Today I have done a lot of outreach. More than I am usually up for. Nicholas Ochs invited me to an interview today, I wanted to mention to Nick’s audience some of my recent experience on the Big Island in the form of Doxxing and other things, and to also share stories about the great things in Hawaii as well.
In case you are not aware (I also was not aware until today). Nick is running for office in Hawaii.
Nick Ochs as been associated with the proud boys, and he asked me if I wanted to speak about my recent attention regarding the “Boogaloo” sticker in the back of my car.
The audio quality is terrible. I downloaded the original live feed and slightly improved the audio. But it is still difficult to hear and understand on my end. Nick’s mic is great. So you can at least hear and understand half of the conversation. It did seem like when Nick muted his side, the audio on my end was better. In the video below is the full interview.
So the main things that Nick and I have in common is that we both had an idea to run for public office this year.
I wish we had talked more about it. But apparently in late 2019 when Nick had started talking about running for office. He experienced a sever amount of doxxing and harassment. This is very similar to my experience this year, because as soon as I announced that I was running for office, the harassment and doxxing started. Even before my vehicle arrived from Washington state, with a sticker on it that said “Boogaloo”. My vehicle only got here less than two weeks ago. But the harassment online started on May 28th when I announced that I had gotten nomination papers to run for County Council District 4 public office.
I did not get on the ballot, as most of my signatures came from Kona, because I was in Kona for a “Re-Open Hawaii” rally and then a meeting with Melody Stone to learn more about how to deter sex trafficking on big island.
At first there were just posts going around that “The Boogaloo bois were in town” but they hadn’t associated it to me yet. For a few days the posts continued. But around June 13th, they were starting to post pictures of my home, and my address, my face, my vehicles and my license plates. On June 16th I had an officer contact me from the HPD and they asked me if I knew the person that posted a photo of an active police officer.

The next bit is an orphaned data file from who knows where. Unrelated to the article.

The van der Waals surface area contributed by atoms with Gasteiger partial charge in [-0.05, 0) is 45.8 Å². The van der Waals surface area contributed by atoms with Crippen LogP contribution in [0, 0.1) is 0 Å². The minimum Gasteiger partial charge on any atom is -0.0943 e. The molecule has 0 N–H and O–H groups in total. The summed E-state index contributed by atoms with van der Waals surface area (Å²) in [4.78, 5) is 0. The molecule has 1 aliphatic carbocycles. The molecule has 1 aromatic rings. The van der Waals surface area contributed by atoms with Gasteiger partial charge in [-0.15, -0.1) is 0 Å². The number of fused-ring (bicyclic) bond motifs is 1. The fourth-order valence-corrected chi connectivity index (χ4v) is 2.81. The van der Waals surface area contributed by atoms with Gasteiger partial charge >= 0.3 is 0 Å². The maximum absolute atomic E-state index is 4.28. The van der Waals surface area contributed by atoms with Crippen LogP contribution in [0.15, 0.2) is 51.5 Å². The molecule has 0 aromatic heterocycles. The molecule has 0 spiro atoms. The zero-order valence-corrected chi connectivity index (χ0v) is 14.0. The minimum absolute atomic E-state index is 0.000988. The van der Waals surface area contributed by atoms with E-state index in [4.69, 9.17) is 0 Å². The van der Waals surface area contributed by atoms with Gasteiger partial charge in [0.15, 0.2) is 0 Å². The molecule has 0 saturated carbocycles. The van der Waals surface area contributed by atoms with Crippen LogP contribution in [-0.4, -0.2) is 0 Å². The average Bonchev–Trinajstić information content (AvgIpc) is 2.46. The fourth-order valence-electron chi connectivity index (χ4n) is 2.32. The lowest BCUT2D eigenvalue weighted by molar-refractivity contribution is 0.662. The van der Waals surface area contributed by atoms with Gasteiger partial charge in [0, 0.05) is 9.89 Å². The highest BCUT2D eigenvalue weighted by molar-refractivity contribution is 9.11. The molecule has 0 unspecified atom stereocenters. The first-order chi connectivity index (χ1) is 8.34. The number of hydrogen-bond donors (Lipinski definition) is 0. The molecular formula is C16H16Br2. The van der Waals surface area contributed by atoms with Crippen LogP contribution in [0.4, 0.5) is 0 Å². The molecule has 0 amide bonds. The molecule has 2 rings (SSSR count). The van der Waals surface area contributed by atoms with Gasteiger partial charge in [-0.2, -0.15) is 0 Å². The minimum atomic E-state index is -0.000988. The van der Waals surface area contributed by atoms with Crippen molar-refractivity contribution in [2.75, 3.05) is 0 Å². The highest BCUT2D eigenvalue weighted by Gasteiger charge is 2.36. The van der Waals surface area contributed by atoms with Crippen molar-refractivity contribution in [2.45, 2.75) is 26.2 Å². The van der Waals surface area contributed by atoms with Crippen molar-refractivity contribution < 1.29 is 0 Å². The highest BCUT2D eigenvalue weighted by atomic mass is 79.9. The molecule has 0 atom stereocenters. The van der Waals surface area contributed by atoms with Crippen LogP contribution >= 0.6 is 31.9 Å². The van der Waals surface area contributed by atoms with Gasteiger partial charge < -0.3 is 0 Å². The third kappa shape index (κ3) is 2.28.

I have been banned from both of the Facebook groups that were doxxing me, because during the Jennifer Ruggles Townhall meeting, when I had disagreed with Dr. David Sai about Hawaiian history, some of the more vocal pro-Sovereignty people complained that I was being “political”. So I didn’t know much about what was going on in there. I eventually had to make a second account to check. There was hundreds of comments. I expanded the comment threads and printed the comments into a PDF, because it appeared to be a sever amount of threats and plans to do harm floating around.
So Nick and I spoke about how we both experienced doxxing for political reasons, and it appears Civil Beat has recently wrote a new article on the Proud Boys. Which appears to not be flattering. And despite that they call it a “White Supremacist group”, there is a picture of Nick Ochs with his fresh “Proud Boys” tattoo, and his Ethnically Hawaiian friend who is also sporting a new “Proud Boys” tattoo.
I wish I had gotten to ask Nick more questions, but my mic was broken. Nick is the very first Proud Boy that I have spoken too. I didn’t realize until that call, that he has a black wife and child.
I wanted to ask more about the cause and the direction of the proud boys.
I have written about the Proud Boys, and the “skinheads of my youth” a few times.
So I am very interested proud boys. I think there are other proud boys, that also use this “Boogaloo meme”.
This is basically what was on my car except for the Igloo was replaced with an AR-15 on my car.
I have also for many years been active in Anti-Racism causes. I had the acronym S.P.E.A.R. tattooed on my since I was 16 or 17 years old. It is a club that I started as a kid. It means “Skins and Punks Everywhere Against Racism“